What does the social security administration mean by disabled? The definition of disability is fairly simple. However, it is very different from the definition of disability used by the military and the veterans administration, and, likewise, very different from long term disability insurance programs.
To be considered disabled and eligible to receive disability benefits under either the SSD or SSI program, the condition (or set of conditions, as this is usually the case) must, as previously mentioned, be severe and must last at least twelve months in duration. However, in addition to this criteria, the individual's condition must also impose enough functional limitations that they are unable to work at the level of being able to earn a substantial and gainful income.
For child applicants, the definition of disability, of course, does not involve the inability to work, but the inability to engage in the activities of one's peers. Typically, child applicants for disability benefits are measured by their relative inability to perform academically, unless, that is, their claim for disability is being based solely on a physical condition.
Proving whether or not you are disabled will, ultimately, hinge upon what your medical records have to say about you, i.e. what are your limitations and do they cause enough functional limitations that you cannot be expected to work (or perform at the level of your peers if you are a child applicant)?
However, the information in your records is not always viewed in the same light and is dependent on who is looking at them. One might think that "the records are simply the records" and that two separate persons reading the same records should arrive at the same conclusions. But that is often not the case, which is why claims are so often denied initially and are later approved when a claimant's case gets to the hearing level. Obviously, there is some subjectivity involved.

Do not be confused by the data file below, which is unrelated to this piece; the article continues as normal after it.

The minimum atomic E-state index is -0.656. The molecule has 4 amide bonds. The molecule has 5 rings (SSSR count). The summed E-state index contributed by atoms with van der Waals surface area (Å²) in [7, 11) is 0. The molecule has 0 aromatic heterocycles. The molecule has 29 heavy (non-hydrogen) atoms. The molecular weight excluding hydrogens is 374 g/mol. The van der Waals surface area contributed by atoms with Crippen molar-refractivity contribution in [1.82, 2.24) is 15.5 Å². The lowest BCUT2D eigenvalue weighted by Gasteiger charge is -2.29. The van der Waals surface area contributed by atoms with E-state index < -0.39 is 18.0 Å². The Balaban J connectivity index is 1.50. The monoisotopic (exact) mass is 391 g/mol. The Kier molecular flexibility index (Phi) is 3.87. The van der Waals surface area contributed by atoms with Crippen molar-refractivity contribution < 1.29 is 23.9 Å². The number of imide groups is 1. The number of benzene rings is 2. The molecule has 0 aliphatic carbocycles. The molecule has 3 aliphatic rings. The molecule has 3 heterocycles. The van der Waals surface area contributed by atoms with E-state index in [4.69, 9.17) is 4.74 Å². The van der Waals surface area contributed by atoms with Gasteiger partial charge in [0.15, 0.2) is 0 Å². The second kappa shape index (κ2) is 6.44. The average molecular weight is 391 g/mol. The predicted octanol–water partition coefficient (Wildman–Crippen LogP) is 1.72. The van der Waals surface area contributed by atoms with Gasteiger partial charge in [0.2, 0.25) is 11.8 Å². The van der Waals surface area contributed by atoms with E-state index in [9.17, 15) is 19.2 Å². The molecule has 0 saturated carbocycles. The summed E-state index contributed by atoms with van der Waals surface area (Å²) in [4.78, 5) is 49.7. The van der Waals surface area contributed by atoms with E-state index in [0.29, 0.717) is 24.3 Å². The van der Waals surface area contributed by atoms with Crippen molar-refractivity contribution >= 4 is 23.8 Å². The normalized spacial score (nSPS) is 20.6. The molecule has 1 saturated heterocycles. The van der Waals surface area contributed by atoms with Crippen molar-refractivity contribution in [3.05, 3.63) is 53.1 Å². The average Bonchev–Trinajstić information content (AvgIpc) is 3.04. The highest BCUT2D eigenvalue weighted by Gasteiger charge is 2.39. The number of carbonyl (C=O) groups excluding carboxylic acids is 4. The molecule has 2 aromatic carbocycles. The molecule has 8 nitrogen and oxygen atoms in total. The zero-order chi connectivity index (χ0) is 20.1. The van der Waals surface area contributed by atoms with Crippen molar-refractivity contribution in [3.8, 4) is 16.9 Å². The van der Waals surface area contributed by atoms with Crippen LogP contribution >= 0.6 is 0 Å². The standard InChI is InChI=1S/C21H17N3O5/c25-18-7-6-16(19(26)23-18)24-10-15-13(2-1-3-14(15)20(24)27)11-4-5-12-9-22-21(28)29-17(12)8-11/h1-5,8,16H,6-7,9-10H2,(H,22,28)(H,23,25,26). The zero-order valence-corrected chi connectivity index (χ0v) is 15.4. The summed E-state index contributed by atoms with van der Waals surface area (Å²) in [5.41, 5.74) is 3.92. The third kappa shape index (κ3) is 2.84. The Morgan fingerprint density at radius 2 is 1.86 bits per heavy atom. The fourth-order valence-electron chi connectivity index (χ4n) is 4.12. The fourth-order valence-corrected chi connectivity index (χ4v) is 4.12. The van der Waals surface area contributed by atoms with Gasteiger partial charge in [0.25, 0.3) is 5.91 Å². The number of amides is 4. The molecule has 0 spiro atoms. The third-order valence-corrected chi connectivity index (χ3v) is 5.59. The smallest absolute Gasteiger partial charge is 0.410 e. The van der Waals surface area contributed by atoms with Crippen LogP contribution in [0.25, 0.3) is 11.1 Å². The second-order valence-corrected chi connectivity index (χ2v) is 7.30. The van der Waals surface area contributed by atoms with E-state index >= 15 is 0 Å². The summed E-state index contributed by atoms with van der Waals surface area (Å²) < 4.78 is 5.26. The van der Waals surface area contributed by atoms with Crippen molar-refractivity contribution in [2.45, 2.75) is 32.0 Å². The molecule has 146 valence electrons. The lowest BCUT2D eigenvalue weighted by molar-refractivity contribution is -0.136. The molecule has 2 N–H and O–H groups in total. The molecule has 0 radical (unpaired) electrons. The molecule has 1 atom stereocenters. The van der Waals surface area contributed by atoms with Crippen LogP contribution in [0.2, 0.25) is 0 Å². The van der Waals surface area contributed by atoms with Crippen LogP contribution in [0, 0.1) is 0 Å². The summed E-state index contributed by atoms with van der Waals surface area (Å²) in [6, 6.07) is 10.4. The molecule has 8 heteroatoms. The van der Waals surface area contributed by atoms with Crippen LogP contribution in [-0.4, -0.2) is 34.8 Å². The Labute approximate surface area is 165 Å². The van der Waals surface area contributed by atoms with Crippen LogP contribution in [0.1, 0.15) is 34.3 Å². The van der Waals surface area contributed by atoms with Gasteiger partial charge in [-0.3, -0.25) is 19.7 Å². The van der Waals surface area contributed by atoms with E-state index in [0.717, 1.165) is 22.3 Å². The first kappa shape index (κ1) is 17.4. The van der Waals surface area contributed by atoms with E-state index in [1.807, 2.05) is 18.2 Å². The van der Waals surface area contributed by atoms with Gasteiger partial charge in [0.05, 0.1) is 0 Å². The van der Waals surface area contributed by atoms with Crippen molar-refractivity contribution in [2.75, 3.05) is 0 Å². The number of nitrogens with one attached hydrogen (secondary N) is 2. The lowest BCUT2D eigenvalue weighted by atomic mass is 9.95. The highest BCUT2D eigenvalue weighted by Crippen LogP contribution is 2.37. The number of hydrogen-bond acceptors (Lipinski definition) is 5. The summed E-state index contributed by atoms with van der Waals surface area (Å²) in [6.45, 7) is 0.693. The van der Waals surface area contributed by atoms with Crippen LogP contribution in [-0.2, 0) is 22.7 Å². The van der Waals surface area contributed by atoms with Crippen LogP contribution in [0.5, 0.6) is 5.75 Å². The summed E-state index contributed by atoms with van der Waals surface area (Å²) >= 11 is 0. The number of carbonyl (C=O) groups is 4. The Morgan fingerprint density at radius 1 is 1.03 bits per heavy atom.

And this is also, of course, why representation tends to be effective at the disability hearing level. Not only will a representative (this may be a disability attorney or a non-attorney social security representative) obtain additional documentation to strengthen the claim, but will often present a viewpoint of the case that will focus on A) why the case does meet the SSA definition of disability and perhaps B) point out why the case was erroneously denied at prior levels of the system.
Return to: Social Security Disability Resource Center, or read answers to Questions
Information on the following topics can be found here: Social Security Disability Questions
Social Security Disability SSI decisions | The Disability Decision Process and What gets taken into Consideration | Getting Denied for Disability Benefits | Questions about Social Security Disability Approvals and Being Approved | Social Security Disability Hearings | Social Security Medical Examinations | Social Security SSI Doctors | Social Security Disability Representation | Social Security Disability SSI Reviews